“The original legislation required ticket sellers to disclose how many tickets were actually being made available for sale – a simple concept that would provide you better insight into the actual availability of tickets,” writes Poirier. “This is the very issue the proposed legislation was trying to solve. Yet, the government chose to remove this critical provision from the legislation, citing pressure from the live entertainment industry as a prevailing reason over establishing transparency for Ontario fans like you.

“At StubHub, we understand transparency is important across the entire ticket industry, not just in the resale market. You should be able to know how many tickets are available for an event, what your seats will look like and how much you’re going to pay for them. Only in that circumstance can you make a purchase that you truly feel good about.”

“YOU SHOULD BE ABLE TO KNOW HOW MANY TICKETS ARE AVAILABLE FOR AN EVENT, WHAT YOUR SEATS WILL LOOK LIKE AND HOW MUCH YOU’RE GOING TO PAY FOR THEM”

“When it comes to price caps,” he continues, “StubHub joins the industry in opposing this measure. This proposal stands to negatively impact Ontario fans like you and Ontario-based businesses like StubHub as ticket resales are driven off platforms that have robust consumer protections. Ticket resale prices will continue to be driven by supply and demand, not by arbitrarily set price caps. The fact is, if a venue holds 20,000 fans, but 100,000 fans want to attend the performance, ticket prices will reflect that demand. If the established market rate exceeds the 50% cap established by government, those sales won’t stop or adapt to reflect the price caps – they’ll just occur at their true value through channels the government cannot regulate. It will happen on street corners where the risk of counterfeit and fraud is significant, and no guarantees are in place; or it will happen on ticket resale websites located outside of jurisdiction of the Ontario government. Either way, you and businesses that have invested in the province will be hurt.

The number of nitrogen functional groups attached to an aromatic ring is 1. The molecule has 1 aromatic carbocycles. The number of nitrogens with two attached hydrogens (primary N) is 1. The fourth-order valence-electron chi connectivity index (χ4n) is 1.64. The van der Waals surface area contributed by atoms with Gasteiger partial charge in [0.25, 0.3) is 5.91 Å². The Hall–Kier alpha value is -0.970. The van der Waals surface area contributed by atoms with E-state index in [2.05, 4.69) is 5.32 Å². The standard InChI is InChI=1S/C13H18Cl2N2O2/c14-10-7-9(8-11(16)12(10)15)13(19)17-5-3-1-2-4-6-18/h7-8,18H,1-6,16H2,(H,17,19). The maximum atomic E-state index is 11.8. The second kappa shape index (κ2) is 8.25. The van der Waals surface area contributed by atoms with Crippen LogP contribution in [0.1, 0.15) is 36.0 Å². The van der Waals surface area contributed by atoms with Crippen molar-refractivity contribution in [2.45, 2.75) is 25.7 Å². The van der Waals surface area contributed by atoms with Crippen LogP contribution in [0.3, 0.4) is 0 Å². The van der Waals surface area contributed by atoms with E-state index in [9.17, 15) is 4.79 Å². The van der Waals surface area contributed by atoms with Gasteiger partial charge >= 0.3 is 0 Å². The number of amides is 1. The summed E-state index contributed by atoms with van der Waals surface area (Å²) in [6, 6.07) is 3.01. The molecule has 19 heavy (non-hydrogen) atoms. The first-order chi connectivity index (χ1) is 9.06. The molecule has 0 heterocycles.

“Consumers benefit from a competitive ticket market where transactions occur through secure channels that prioritise fans. At the same time, it is important to incentivise and encourage this ecommerce to remain right here, in Ontario.